I. Entrance into the Promised Land is through the wonderful working of God.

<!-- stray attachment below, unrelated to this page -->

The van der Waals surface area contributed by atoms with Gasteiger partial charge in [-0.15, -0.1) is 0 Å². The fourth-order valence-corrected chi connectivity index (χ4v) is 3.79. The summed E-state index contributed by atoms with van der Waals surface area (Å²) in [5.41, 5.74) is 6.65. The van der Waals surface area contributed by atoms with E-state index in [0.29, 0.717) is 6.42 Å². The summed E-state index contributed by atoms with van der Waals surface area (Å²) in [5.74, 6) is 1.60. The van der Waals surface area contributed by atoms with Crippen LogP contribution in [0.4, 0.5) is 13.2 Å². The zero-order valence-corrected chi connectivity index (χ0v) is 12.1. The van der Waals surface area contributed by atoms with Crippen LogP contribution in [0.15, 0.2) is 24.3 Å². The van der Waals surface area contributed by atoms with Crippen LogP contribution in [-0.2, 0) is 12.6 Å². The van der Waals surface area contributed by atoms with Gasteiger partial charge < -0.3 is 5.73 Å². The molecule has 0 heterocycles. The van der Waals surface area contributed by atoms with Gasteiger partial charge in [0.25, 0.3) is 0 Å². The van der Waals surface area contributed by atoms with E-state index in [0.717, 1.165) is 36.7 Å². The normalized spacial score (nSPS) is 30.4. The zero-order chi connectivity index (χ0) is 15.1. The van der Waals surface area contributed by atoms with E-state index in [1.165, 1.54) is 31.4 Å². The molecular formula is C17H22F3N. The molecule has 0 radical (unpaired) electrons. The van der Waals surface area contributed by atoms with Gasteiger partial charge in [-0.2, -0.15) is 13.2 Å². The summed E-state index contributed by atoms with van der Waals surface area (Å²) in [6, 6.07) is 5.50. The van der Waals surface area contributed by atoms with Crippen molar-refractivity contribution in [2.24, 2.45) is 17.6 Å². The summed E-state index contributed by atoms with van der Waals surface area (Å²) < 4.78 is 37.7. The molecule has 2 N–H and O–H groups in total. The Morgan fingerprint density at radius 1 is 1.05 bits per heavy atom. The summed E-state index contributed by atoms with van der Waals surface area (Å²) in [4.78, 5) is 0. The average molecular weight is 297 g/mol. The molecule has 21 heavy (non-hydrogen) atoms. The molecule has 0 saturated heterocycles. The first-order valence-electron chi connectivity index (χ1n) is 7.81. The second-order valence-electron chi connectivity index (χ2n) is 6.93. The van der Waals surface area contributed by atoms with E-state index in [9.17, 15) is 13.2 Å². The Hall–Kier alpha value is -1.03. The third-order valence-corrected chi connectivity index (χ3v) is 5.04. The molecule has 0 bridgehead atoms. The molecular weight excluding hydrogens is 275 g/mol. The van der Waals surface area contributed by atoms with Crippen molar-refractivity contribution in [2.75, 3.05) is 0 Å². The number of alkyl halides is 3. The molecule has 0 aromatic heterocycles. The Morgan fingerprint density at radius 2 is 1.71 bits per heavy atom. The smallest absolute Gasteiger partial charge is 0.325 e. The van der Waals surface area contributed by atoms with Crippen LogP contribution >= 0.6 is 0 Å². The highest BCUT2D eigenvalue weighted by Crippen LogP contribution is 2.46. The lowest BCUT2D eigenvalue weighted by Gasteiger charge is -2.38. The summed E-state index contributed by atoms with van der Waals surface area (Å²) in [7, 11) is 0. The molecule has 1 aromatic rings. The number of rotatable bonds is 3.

1. Think of the glory of God which is shewn in the salvation of His people. (a) It knows no dimness whatever. No physical difficulty throws the slightest shade upon the majesty of His power; no lack of patience, or forbearance, or forgiveness so much as suggests any imperfection in His grace and love. The many sins of the wilderness are all cast behind His back; now that His people are to be brought into their inheritance, He remembers their transgressions no more than as if they had never been. Even the recent guilt on the plains of Moab seems as far removed from His children as the east is from the west. But though the glory of Divine mercy is so beautiful in this passage of the Jordan, it is the perfection of God’s power which is forced most prominently on our attention. Think of the shock which throbs through the whole river the moment it is touched by the feet of the priests; of that half of the flood which hastes away, as if affrighted, from the presence of Jehovah; of the ever accumulating waters in which the other half of the “deep utters its voice, and lifts up its hands on high,” as in very awe, nor dares to pass the presence of its God. Oh what perfection of power is this, in which the fierce torrent of the flooded river is thus in its full sweep shocked in twain, and made to stand up in an heap till the ransomed of the Lord shall have passed over! And all this is done with no effort, and with no machinery, saving that of the ordinary ark, with which all Israel had become familiar. “Great and marvellous are Thy works, Lord God Almighty!” “Thou wentest forth for the salvation of Thy people, even for salvation with Thine anointed.” The stars are obscured by the glory of the day, even the sun has its spots, but no one has ever yet seen even the beginning of shade on the perfect and awful brightness of Divine majesty. Not even the mightiest obstacles ever shew so much as the beginnings of difficulty to Him who is “Lord of all the earth.” Shall we remember that when we are tempted, as many often are, to think salvation possible only in proportion as it seems free from hindrance? Some seem to want all the road paved, and the rivers bridged, in order to make their heaven accessible; they forget that nothing hinders God even for a moment. (b) God’s glory is never for mere display. Men speak of God sometimes as though He sought to make known His glory merely for the honour of His own name. God’s glory ever reveals itself in connection with His people’s good. It is when Israel is in need that the sea divides, the manna falls, the Jordan parts asunder. When we speak of an “economy of power” in the Saviour’s miracles, we are only saying in another form that God never does mighty works for the sake of Himself. Whenever, then, we behold any wonderful work of the Lord, let us look for its human occasion. (c) The same glory that encourages those who believe, is a terror to all who walk after “other gods.” All the men on one side of the parted waters find a song in the mighty work of the Lord, which even for centuries afterwards animates the hearts of their children; all the people on the other side are appalled,—fear and pain take hold on them. How do we feel amid the more manifest works of God? To answer that enquiry faithfully may give us a clue to the state of our own hearts. Divine power to the three men on the plains of Dura was a trust and a joy, to Nebuchadnezzar it became a terror; to Paul it was a never-failing theme for song, it made Herod the Sadducee fear lest John the Baptist was risen from the dead; to the jailor of Philippi the earthquake was a thing of terror, but Paul and Silas sang praises to God.